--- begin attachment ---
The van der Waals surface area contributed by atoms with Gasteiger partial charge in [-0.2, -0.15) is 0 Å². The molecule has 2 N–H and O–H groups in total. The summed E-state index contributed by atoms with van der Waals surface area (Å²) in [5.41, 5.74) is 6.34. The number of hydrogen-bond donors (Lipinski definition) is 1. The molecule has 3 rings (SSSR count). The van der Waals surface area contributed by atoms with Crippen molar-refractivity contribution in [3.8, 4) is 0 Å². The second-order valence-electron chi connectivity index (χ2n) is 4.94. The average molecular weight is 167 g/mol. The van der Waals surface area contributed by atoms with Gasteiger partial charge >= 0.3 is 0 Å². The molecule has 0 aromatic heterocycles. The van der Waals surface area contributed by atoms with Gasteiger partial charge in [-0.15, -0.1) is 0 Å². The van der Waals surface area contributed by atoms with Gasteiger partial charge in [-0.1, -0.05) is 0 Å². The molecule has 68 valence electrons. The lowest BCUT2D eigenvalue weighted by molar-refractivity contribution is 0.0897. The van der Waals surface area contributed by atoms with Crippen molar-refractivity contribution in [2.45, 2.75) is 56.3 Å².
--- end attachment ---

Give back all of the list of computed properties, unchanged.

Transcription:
The van der Waals surface area contributed by atoms with Gasteiger partial charge in [-0.2, -0.15) is 0 Å². The molecule has 2 N–H and O–H groups in total. The summed E-state index contributed by atoms with van der Waals surface area (Å²) in [5.41, 5.74) is 6.34. The number of hydrogen-bond donors (Lipinski definition) is 1. The molecule has 3 rings (SSSR count). The van der Waals surface area contributed by atoms with Crippen molar-refractivity contribution in [3.8, 4) is 0 Å². The second-order valence-electron chi connectivity index (χ2n) is 4.94. The average molecular weight is 167 g/mol. The van der Waals surface area contributed by atoms with Gasteiger partial charge >= 0.3 is 0 Å². The molecule has 0 aromatic heterocycles. The van der Waals surface area contributed by atoms with Gasteiger partial charge in [-0.15, -0.1) is 0 Å². The van der Waals surface area contributed by atoms with Gasteiger partial charge in [-0.1, -0.05) is 0 Å². The molecule has 68 valence electrons. The lowest BCUT2D eigenvalue weighted by molar-refractivity contribution is 0.0897. The van der Waals surface area contributed by atoms with Crippen molar-refractivity contribution in [2.45, 2.75) is 56.3 Å².